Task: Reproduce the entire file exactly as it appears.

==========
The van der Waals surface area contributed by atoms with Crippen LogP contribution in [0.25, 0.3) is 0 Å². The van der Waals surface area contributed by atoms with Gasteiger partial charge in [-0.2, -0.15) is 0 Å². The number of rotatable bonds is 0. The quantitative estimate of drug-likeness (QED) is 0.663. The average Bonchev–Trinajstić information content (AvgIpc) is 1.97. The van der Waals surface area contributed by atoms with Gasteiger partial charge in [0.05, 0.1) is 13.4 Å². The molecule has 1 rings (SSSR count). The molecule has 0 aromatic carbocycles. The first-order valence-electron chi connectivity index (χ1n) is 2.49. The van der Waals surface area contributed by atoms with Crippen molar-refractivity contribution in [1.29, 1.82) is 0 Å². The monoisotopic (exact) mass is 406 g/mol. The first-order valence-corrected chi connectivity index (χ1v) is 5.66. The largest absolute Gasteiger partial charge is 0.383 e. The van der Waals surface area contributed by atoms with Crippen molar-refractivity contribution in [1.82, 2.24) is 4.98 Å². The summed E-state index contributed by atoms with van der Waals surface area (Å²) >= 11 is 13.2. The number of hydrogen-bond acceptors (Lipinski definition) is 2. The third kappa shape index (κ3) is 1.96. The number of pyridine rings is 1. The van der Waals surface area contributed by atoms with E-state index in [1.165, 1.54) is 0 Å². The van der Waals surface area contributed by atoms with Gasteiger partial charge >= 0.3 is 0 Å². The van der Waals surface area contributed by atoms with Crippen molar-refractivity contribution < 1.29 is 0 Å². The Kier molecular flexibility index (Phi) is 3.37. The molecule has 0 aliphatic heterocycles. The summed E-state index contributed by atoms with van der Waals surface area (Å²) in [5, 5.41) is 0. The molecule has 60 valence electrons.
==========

The van der Waals surface area contributed by atoms with Crippen LogP contribution in [0.25, 0.3) is 0 Å². The van der Waals surface area contributed by atoms with Gasteiger partial charge in [-0.2, -0.15) is 0 Å². The number of rotatable bonds is 0. The quantitative estimate of drug-likeness (QED) is 0.663. The average Bonchev–Trinajstić information content (AvgIpc) is 1.97. The van der Waals surface area contributed by atoms with Gasteiger partial charge in [0.05, 0.1) is 13.4 Å². The molecule has 1 rings (SSSR count). The molecule has 0 aromatic carbocycles. The first-order valence-electron chi connectivity index (χ1n) is 2.49. The van der Waals surface area contributed by atoms with Crippen molar-refractivity contribution in [1.29, 1.82) is 0 Å². The monoisotopic (exact) mass is 406 g/mol. The first-order valence-corrected chi connectivity index (χ1v) is 5.66. The largest absolute Gasteiger partial charge is 0.383 e. The van der Waals surface area contributed by atoms with Crippen molar-refractivity contribution in [1.82, 2.24) is 4.98 Å². The summed E-state index contributed by atoms with van der Waals surface area (Å²) >= 11 is 13.2. The number of hydrogen-bond acceptors (Lipinski definition) is 2. The third kappa shape index (κ3) is 1.96. The number of pyridine rings is 1. The van der Waals surface area contributed by atoms with E-state index in [1.165, 1.54) is 0 Å². The van der Waals surface area contributed by atoms with Gasteiger partial charge >= 0.3 is 0 Å². The van der Waals surface area contributed by atoms with Crippen molar-refractivity contribution < 1.29 is 0 Å². The Kier molecular flexibility index (Phi) is 3.37. The molecule has 0 aliphatic heterocycles. The summed E-state index contributed by atoms with van der Waals surface area (Å²) in [5, 5.41) is 0. The molecule has 60 valence electrons.